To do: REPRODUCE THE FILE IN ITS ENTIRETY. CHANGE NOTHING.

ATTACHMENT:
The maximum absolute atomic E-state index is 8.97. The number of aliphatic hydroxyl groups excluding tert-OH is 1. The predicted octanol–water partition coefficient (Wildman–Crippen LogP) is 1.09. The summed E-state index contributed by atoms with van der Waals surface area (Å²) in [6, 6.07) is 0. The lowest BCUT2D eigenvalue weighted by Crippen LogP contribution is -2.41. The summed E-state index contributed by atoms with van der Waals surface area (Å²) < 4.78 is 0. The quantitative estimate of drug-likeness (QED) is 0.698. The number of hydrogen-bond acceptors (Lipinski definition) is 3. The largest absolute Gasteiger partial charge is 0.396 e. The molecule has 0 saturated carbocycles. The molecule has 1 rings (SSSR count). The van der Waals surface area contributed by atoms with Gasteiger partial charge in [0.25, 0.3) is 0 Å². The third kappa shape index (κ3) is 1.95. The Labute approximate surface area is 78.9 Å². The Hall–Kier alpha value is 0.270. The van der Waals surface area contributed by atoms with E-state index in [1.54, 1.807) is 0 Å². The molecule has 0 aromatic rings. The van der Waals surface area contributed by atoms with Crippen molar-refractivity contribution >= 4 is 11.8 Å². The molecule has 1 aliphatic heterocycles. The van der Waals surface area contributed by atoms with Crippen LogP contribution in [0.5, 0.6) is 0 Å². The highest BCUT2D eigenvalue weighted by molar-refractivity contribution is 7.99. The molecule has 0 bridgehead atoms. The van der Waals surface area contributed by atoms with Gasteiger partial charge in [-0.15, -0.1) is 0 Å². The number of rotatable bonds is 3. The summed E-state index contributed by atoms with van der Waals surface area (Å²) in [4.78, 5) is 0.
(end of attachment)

The maximum absolute atomic E-state index is 8.97. The number of aliphatic hydroxyl groups excluding tert-OH is 1. The predicted octanol–water partition coefficient (Wildman–Crippen LogP) is 1.09. The summed E-state index contributed by atoms with van der Waals surface area (Å²) in [6, 6.07) is 0. The lowest BCUT2D eigenvalue weighted by Crippen LogP contribution is -2.41. The summed E-state index contributed by atoms with van der Waals surface area (Å²) < 4.78 is 0. The quantitative estimate of drug-likeness (QED) is 0.698. The number of hydrogen-bond acceptors (Lipinski definition) is 3. The largest absolute Gasteiger partial charge is 0.396 e. The molecule has 0 saturated carbocycles. The molecule has 1 rings (SSSR count). The van der Waals surface area contributed by atoms with Gasteiger partial charge in [0.25, 0.3) is 0 Å². The third kappa shape index (κ3) is 1.95. The Labute approximate surface area is 78.9 Å². The Hall–Kier alpha value is 0.270. The van der Waals surface area contributed by atoms with E-state index in [1.54, 1.807) is 0 Å². The molecule has 0 aromatic rings. The van der Waals surface area contributed by atoms with Crippen molar-refractivity contribution >= 4 is 11.8 Å². The molecule has 1 aliphatic heterocycles. The van der Waals surface area contributed by atoms with Crippen LogP contribution in [0.5, 0.6) is 0 Å². The highest BCUT2D eigenvalue weighted by molar-refractivity contribution is 7.99. The molecule has 0 bridgehead atoms. The van der Waals surface area contributed by atoms with Gasteiger partial charge in [-0.15, -0.1) is 0 Å². The number of rotatable bonds is 3. The summed E-state index contributed by atoms with van der Waals surface area (Å²) in [4.78, 5) is 0.